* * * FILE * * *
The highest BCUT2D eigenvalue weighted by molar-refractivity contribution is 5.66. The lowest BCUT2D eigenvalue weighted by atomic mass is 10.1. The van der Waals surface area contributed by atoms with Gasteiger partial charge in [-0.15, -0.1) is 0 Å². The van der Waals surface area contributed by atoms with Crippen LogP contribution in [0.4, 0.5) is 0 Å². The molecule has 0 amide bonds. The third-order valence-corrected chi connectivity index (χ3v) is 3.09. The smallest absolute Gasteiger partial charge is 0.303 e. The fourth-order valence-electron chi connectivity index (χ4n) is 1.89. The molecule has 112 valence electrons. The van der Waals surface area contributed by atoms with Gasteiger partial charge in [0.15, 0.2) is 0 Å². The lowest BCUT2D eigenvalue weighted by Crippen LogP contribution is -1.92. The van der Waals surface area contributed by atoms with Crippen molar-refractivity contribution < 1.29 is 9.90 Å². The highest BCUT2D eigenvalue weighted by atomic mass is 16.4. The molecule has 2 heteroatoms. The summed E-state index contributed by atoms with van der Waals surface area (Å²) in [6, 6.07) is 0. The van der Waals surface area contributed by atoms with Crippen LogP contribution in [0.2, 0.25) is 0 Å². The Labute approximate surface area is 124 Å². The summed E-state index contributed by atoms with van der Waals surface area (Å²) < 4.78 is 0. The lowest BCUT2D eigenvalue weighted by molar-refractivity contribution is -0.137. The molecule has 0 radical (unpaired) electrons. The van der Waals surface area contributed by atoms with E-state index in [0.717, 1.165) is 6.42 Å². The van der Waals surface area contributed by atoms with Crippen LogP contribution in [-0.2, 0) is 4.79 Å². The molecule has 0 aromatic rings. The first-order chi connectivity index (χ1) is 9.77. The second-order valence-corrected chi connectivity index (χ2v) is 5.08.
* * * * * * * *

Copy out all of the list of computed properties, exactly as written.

The highest BCUT2D eigenvalue weighted by molar-refractivity contribution is 5.66. The lowest BCUT2D eigenvalue weighted by atomic mass is 10.1. The van der Waals surface area contributed by atoms with Gasteiger partial charge in [-0.15, -0.1) is 0 Å². The van der Waals surface area contributed by atoms with Crippen LogP contribution in [0.4, 0.5) is 0 Å². The molecule has 0 amide bonds. The third-order valence-corrected chi connectivity index (χ3v) is 3.09. The smallest absolute Gasteiger partial charge is 0.303 e. The fourth-order valence-electron chi connectivity index (χ4n) is 1.89. The molecule has 112 valence electrons. The van der Waals surface area contributed by atoms with Gasteiger partial charge in [0.15, 0.2) is 0 Å². The lowest BCUT2D eigenvalue weighted by Crippen LogP contribution is -1.92. The van der Waals surface area contributed by atoms with Crippen molar-refractivity contribution < 1.29 is 9.90 Å². The highest BCUT2D eigenvalue weighted by atomic mass is 16.4. The molecule has 2 heteroatoms. The summed E-state index contributed by atoms with van der Waals surface area (Å²) in [6, 6.07) is 0. The van der Waals surface area contributed by atoms with Crippen LogP contribution in [0.2, 0.25) is 0 Å². The Labute approximate surface area is 124 Å². The summed E-state index contributed by atoms with van der Waals surface area (Å²) < 4.78 is 0. The lowest BCUT2D eigenvalue weighted by molar-refractivity contribution is -0.137. The molecule has 0 radical (unpaired) electrons. The van der Waals surface area contributed by atoms with E-state index in [0.717, 1.165) is 6.42 Å². The van der Waals surface area contributed by atoms with Crippen LogP contribution in [-0.2, 0) is 4.79 Å². The molecule has 0 aromatic rings. The first-order chi connectivity index (χ1) is 9.77. The second-order valence-corrected chi connectivity index (χ2v) is 5.08.